By the afternoon after the storm, work on the house returned to the same pace as before the edges of the hurricane had swept through Gray Lake. Since damage to the entire area had been minimal, nearly all the volunteers were back, pacing themselves in the rising heat and the humidity while the sun slowly turned all that rain to steam. Within days, the wiring the professional electricians had started was completed and the plumbing and insulation installed. Within the week, the roof was on, shingles and all, and the interior maze of studs had been transformed into rooms as wallboard was nailed into place. Ashley had been assigned to wallboard and trim detail and spent her days nailing baseboards and door casings into place while fantasizing about a long soak in a tub of cool, lavender-scented water, and wondering if Matt would call that evening. She spent her evenings on the phone with friends or her mom—always listening for whichever phone she wasn't using in case Matt had tried to call on the one phone and decided to try the other. Twice, she shared dinner with Jeffery who told her he spent his mornings sleeping, his afternoons playing pool at a local hangout and his nights watching old movies and listening for anyone who didn't belong outside her room. As for the press, they weren't nearly so troublesome as they had been at first. Because someone at the high-school shelter had called the police to report that people were looking for ber the morning after the storm, a mob of reporters had descended within hours trying to scoop the story—including Tony Schultz who had looked visibly disappointed when he'd found her working at the site. Appearing quite safe and well, she had totally ruined his shot at a story about a missing Kendrick. Other than that, the press pretty much left her alone to do what they'd seen her doing for well over a week. The gallery of onlookers was back, though. Its initial ranks had thinned a bit, but new faces eventually sprang up among the die-hards. Since reporters no longer seemed to be following her everywhere, Ashley had asked Bull last evening to take her in his rental car to the little strip center by the grocery store. She'd needed to buy another cap to replace the one a volunteer had given her because the wind had taken hers. She also needed to run into a drug store.
She wasn't about to mention what she needed there. But any hope of discreetly purchasing a pregnancy test was lost within a minute of walking into the amazingly busy Wal- Mart. No sooner had she entered the feminine products aisle than she found herself faced with three smiling ladies who recognized her immediately. One said she was going to start volunteering to build houses because of her. The others chorused in that they would do the same, just as soon as they had the time. She thanked them, earnestly told them she was certain their help would be more than welcome and kept going until she reached a display of sunscreen at the end of the aisle. When she checked out with only a bottle of SPF 45 and a magazine, the cashier recognized her, too—something that gave Ashley pause only because it made her aware of how truly worried she had to be getting about the possibility of being pregnant to have not considered how recognizable she was in Gray Lake. Even if she hadn't had one of the more familiar faces in the country, the local newspaper had carried pictures of her for nearly two weeks. When she'd walked into the store, her only concern had been that paparazzi hadn't followed her in to take a photo of her buying a pregnancy test. Now, on the phone with her mom twenty-four hours later, she felt even more concern about how late she was, but she felt even more grateful that she hadn't been caught making that particular purchase. Cord's penchant for bad publicity worried her mom enough. "I don't think it's going to be the problem it could have been," her mother said, her voice as clear as if she'd been right there in the motel room with her. "Cord was able to prove to the attorney for the Securities and Exchange Commission that he didn't even meet the girl until long after the company ceased operations. There was no possibility of her passing him inside information about their stocks. "Anyway," she continued while Ashley paced restlessly from the kitchenette to the front door, "I thought you'd want to know. I know you were worried about it when you told me that reporter had approached you. Knowing you, you've been worried about it ever since."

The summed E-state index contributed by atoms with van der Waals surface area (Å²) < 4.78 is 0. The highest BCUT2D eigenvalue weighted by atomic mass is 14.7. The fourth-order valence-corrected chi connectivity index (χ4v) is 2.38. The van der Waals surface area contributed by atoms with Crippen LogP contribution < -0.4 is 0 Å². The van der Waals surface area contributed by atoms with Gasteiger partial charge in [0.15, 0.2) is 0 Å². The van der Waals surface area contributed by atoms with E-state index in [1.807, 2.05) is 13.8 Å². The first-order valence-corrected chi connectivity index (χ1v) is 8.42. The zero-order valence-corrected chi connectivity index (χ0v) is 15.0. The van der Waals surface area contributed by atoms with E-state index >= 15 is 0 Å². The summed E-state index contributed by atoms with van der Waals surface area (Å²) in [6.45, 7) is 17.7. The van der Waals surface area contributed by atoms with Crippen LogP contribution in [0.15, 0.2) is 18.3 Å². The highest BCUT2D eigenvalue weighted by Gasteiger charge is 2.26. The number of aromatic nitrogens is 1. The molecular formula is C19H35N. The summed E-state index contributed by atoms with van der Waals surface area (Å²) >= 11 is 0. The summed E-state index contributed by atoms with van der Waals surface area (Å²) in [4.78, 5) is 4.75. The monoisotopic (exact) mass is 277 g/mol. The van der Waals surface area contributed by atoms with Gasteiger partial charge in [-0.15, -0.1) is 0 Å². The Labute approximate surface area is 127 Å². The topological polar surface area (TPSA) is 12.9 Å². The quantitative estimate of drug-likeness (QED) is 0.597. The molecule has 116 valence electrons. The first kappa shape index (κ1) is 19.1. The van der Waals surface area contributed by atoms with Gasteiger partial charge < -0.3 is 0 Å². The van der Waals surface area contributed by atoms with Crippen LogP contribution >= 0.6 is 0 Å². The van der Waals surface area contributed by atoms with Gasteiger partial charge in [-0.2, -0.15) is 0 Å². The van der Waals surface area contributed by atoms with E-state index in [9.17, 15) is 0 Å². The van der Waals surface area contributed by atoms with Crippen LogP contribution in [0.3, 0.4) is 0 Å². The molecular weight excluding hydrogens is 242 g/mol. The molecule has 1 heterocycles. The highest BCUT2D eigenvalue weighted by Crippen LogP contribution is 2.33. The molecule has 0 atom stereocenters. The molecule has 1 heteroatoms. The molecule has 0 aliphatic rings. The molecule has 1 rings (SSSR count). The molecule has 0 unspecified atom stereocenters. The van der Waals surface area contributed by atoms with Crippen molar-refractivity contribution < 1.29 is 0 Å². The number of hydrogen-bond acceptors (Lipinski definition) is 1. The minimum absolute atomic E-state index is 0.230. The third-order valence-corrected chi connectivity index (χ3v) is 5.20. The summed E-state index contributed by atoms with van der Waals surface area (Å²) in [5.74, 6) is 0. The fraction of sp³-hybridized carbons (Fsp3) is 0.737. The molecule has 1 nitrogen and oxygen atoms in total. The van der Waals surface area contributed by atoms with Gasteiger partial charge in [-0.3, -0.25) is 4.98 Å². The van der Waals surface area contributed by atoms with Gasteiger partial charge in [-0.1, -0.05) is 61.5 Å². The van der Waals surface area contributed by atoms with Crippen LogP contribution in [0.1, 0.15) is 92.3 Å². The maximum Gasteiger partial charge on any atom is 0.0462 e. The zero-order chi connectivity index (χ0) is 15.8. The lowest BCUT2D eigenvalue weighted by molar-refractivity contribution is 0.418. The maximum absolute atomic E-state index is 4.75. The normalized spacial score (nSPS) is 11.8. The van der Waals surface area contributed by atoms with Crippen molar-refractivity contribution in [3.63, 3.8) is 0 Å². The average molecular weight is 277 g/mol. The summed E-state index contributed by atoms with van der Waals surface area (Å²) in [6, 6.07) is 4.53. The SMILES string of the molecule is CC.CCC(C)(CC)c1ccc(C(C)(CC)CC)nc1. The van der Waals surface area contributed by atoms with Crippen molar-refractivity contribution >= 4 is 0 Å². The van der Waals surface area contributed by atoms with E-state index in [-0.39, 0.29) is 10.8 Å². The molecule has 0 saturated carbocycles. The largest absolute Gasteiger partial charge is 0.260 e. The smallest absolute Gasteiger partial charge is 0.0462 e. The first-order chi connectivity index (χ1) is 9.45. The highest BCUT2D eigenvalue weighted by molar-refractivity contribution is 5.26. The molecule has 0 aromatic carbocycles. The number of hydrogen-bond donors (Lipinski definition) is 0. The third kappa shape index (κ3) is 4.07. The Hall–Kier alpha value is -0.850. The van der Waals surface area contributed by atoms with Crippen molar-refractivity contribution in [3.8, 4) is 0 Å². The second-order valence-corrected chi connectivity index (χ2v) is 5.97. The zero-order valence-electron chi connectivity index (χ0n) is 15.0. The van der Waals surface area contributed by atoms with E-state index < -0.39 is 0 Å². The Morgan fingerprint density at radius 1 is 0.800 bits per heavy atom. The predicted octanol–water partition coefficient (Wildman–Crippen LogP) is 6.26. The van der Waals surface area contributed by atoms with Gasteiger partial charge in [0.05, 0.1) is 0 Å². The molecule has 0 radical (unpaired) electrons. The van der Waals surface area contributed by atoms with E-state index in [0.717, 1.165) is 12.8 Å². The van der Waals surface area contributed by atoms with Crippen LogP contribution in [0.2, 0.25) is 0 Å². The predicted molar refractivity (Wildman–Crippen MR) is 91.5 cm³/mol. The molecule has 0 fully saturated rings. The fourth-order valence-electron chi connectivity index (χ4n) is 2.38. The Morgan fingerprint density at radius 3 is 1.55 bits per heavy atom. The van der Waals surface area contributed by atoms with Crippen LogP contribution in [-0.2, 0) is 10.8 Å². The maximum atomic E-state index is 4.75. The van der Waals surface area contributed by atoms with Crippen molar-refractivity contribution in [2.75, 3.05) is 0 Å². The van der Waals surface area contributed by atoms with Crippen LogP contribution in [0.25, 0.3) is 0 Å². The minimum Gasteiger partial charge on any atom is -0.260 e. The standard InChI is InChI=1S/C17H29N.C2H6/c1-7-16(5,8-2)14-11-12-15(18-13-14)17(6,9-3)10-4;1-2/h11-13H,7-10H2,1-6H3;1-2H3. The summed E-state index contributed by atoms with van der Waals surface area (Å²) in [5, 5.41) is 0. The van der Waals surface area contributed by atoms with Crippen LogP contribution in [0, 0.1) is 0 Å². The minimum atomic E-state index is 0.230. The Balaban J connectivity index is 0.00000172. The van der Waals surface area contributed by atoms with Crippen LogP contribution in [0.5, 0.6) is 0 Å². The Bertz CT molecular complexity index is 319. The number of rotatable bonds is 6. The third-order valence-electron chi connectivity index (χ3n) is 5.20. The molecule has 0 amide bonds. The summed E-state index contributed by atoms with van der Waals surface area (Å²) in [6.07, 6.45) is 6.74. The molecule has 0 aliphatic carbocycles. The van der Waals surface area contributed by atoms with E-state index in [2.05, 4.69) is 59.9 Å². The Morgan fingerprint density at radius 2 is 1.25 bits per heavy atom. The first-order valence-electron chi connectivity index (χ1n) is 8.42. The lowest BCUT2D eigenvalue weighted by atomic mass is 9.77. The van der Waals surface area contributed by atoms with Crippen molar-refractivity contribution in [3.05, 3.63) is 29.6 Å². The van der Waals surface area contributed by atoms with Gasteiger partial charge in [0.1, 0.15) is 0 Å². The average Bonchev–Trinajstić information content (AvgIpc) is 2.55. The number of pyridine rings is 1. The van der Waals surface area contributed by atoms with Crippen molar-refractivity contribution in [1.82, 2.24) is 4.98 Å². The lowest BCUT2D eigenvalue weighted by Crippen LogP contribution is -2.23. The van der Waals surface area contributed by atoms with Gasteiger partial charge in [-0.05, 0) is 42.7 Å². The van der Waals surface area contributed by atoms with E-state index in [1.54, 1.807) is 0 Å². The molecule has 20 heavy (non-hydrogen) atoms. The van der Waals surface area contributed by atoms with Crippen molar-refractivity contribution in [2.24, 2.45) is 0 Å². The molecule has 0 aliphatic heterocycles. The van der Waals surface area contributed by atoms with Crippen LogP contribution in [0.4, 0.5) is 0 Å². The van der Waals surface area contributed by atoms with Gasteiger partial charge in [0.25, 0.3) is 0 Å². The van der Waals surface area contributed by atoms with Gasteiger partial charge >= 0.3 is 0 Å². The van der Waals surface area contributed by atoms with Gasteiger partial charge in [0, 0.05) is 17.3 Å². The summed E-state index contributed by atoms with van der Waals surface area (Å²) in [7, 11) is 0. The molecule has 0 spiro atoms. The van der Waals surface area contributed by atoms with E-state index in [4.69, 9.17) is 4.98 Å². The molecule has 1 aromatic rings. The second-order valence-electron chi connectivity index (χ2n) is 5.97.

A quick tug of guilt made Ashley close her eyes and wrinkle her nose. She was a lousy sister. Preoccupied with her own problems, she had completely forgotten about her brother's involvement with the ex-Enron executive's daughter. "This doesn't sound like it was Cord's fault at all, Mom." "This one doesn't," her mom conceded. "But there was still that picture in the Enquirer of him and the girl on his sailboat. I understand she was topless." That bit of news had undoubtedly gone over well at her parents' breakfast table, Ashley thought. She could picture it now. .Her mother trying to be tactful as she casually mentioned that one of their staff had mentioned the photo to her, and her dad's rising blood pressure making the vein in his temple throb as he attacked his eggs Benedict and orange juice. "At least Dad doesn't have the hassle of having his holdings investigated,"- she pointed out, looking for the bright side. "I'm just glad for everyone's sake that it didn't turn into a bigger problem." "So are we." The words were heartfelt. "It's been almost a year since Cord has been involved in anything disgraceful, so I suppose he was due. I always feel like I'm holding my breath with him, just waiting for the other shoe to drop." From the weariness in her tone, it seemed that Katherine Kendrick always knew it was only a matter of time before her son managed to create some sort of scandal or embarrassment, or did something unthinking to reflect badly on the family. Until a couple of weeks ago, Ashley couldn't have imagined any member of her family more likely to do that, either. Yet it was now entirely possible that she was about to upstage her brother in the embarrassing publicity department. Her pacing became more restive as she tried to shake off the nagging thought. She didn't even want to think about how disappointed her mother would be in her if she was pregnant. Or the gossip that would fly among their friends and staff.